Voters have not elected a woman as governor of Alaska in 47 years of statehood, and just a few months ago, before she trounced Gov. Frank Murkowski in the...
WASILLA, Alaska — Voters have not elected a woman as governor of Alaska in 47 years of statehood, and just a few months ago, before she trounced Gov. Frank Murkowski in the Republican primary, Sarah Palin was hardly known outside this growing suburb of Anchorage.
Now Palin, 42, has a sizable lead in most polls over Democrat Tony Knowles, a former governor who has survived in a conservative state by working closely with the powerful oil industry and cultivating ties across party lines.
“She’s a suburban mom,” said Dan Newman, the pastor of Wasilla Christian Fellowship, one of several evangelical churches here, and a Palin supporter. “It’s almost the opposite of what you’d expect from Alaska.”
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Palin, the former mayor of Wasilla, stands out in a state that has seen few fresh faces in politics. She is untainted by government scandal and unburdened by political debt. She is a conservative Christian who opposes abortion. She runs marathons. She fishes. She hunts.
“We always have a choice,” Palin said in an interview. “We can go backwards and be real negative or we can go forward and be positive.”
Still, political analysts say Palin is not a lock to win.
Knowles has been able to keep the race competitive, in part by questioning whether Palin has the experience to lead a state where voters measure politicians on issues as wide-ranging as energy exploration, aerial wolf hunting and subsistence fishing in the Arctic bush.
Knowles, 63, tries to sell his experience, having served eight years in the governor’s office in Juneau, leaving in 2002 because of term limits. He also casts Palin as provincial.
More specifically, Knowles has suggested that Palin lacks the backbone and skills to negotiate with oil companies to build a new natural-gas pipeline, something they agree is critical for the state economy as oil production declines on the North Slope. About 85 percent of the state’s general revenue comes from taxes on the oil industry, and many people view the new gas pipeline as Alaska’s next natural-resource boom.
Palin is portraying herself as a needed outside agent of change at a time when the FBI is investigating links between Republican leaders in the Legislature and a major player in the oil industry. The tactic worked well in the August primary, with only 19 percent of voters supporting Murkowski’s bid for a second term.
Two of the three members of the state’s congressional delegation, U.S. Sen. Ted Stevens and U.S. Rep. Don Young, have been in office for a total of 71 years. The third, U.S. Sen. Lisa Murkowski, has been in office since 2002 in the seat her father held for 22 years before that.
Palin’s rise to prominence has come in part by turning the spotlight on the failings of her party. She accused one of her fellow members of the Alaska Oil and Gas Conservation Commission of misusing his office to do political work.
Some of the accusations proved true, but Palin was striking close to home. The person she accused was Randy Ruedrich, the chairman of the state Republican Party.
Ruedrich, who says he and the party are actively supporting Palin in the election, has refused her suggestion that he should resign.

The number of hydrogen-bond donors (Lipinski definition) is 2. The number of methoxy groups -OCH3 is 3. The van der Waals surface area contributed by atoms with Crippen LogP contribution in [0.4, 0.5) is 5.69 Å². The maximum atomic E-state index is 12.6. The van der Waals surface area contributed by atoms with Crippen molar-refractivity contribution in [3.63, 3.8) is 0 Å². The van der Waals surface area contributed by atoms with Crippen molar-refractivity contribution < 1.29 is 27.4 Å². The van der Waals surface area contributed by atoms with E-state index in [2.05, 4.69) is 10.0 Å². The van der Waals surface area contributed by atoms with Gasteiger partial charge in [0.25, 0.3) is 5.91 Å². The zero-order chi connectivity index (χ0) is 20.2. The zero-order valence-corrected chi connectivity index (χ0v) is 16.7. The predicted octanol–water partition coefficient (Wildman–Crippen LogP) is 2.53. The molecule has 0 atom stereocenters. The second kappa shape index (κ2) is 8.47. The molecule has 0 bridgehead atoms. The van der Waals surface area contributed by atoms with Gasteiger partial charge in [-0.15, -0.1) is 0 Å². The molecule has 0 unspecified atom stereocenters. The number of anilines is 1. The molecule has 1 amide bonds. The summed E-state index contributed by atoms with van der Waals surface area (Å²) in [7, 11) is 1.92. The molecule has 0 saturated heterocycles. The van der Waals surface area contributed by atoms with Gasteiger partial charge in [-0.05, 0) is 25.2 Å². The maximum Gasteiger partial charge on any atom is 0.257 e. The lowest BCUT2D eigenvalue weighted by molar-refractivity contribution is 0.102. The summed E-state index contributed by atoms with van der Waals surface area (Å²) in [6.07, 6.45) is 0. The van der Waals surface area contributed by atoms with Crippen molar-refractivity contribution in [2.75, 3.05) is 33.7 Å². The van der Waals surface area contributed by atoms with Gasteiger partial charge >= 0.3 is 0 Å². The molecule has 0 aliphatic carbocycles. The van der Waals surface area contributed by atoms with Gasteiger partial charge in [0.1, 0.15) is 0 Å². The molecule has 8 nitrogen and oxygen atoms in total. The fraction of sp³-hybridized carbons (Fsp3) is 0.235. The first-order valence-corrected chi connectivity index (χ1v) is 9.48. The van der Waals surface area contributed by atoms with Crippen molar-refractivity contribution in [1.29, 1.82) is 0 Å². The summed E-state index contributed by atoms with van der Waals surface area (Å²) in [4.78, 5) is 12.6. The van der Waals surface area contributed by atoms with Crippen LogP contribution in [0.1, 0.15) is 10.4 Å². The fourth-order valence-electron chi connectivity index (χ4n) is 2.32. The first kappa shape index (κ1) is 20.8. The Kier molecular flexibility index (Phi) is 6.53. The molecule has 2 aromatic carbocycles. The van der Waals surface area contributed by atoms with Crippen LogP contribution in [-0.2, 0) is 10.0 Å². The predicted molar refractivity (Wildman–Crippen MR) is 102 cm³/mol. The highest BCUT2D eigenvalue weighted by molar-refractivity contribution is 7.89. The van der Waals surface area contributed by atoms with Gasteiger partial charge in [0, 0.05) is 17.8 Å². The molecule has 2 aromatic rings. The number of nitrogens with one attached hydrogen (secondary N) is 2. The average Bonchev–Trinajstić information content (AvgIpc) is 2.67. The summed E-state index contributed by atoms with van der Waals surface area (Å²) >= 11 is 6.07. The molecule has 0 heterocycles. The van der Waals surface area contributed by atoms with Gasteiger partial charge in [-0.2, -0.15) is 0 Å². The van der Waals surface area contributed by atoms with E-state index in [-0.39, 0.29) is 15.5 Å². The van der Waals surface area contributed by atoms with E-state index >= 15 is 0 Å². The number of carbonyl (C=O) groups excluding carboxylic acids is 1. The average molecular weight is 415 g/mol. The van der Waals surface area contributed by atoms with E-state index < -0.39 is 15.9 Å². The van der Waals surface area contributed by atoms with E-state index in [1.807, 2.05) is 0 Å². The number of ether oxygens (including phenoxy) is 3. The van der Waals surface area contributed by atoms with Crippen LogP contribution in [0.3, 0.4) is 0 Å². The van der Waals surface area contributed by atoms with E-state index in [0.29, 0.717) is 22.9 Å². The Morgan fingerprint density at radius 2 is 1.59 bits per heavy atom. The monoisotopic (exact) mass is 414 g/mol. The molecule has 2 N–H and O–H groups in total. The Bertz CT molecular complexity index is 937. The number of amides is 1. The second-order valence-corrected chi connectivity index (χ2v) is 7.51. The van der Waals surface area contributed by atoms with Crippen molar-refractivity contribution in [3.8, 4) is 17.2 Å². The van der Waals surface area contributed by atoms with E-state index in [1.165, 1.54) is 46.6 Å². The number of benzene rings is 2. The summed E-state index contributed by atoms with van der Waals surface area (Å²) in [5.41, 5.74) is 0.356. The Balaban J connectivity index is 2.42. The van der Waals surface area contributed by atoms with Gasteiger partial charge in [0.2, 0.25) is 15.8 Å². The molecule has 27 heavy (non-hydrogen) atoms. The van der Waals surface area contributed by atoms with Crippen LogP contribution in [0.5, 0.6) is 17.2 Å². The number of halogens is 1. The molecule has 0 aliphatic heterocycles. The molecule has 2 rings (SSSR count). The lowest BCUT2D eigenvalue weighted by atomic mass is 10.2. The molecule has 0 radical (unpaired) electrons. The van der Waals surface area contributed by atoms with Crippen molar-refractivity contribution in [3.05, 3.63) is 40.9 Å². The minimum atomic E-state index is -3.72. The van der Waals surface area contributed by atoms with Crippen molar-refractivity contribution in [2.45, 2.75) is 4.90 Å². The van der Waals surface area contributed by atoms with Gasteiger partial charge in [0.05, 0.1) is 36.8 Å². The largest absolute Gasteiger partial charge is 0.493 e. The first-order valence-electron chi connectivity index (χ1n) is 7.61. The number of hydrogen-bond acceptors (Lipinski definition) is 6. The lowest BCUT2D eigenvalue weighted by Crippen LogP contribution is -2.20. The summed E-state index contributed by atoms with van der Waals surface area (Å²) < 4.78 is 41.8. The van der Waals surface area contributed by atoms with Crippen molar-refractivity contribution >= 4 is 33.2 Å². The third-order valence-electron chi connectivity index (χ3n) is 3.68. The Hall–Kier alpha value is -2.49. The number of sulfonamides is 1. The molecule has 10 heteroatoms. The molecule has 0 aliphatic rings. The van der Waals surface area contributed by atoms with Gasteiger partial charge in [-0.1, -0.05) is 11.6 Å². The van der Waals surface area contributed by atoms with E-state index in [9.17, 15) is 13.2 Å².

“When Ms. Palin becomes governor, she will be a member of my 90-member executive committee,” Ruedrich said in an interview. “I have one vote and she has one vote in that 90-member body.”
Adding to the party tension is the candidacy of Andrew Halcro, who was a Republican during his two terms in the state House of Representatives and is running for governor as an independent. The three candidates have appeared together frequently in forums and debates around the state. While Halcro, 42, trails far behind the others, he receives coverage in the news media, and opinions differ on whether he will draw more voters from Palin or from Knowles.
Focus on the economy
Dreams of a new economic boom in natural-gas development have dominated the race for all three candidates.
Knowles talks confidently about the benefits of squeezing as much as 100 trillion cubic feet of natural-gas deposits from the North Slope through a 48-inch pipeline for decades into the future. He says the project, estimated to cost more than $20 billion, could give the rest of Alaska’s economy time to diversify, a long-sought goal many say was overlooked during the oil rush of the 1970s and 1980s.
Knowles said the gas pipeline, which could take 10 years just to build, will provide money to improve state education. Noting a rise in average temperature in the state, he also said Alaska could position itself as “a research center for climate change and how to deal with it.”
Some economists have said that the state has already increased the tourism and cargo-shipping industries, and they say that a gas pipeline, while a boost for the state, would not have the same kind of impact as the Trans-Alaska oil pipeline.
“I’m not going to say that booms and busts are gone forever, but we’re a little less susceptible now,” said Neal Fried, an economist with the Alaska Department of Labor.
Still, nearly every Alaska resident recently received an annual dividend check from oil production. This year the amount was $1,106.96, and the belief that the state’s natural resources will remain its economic backbone is deeply held, whether the resource was gold a century ago or gas in the future.
The gas pipeline seems to take on particular urgency in an election year, just as it did four years ago when Frank Murkowski, then a senator, returned from Washington. He has worked for more than two years but failed to strike a deal.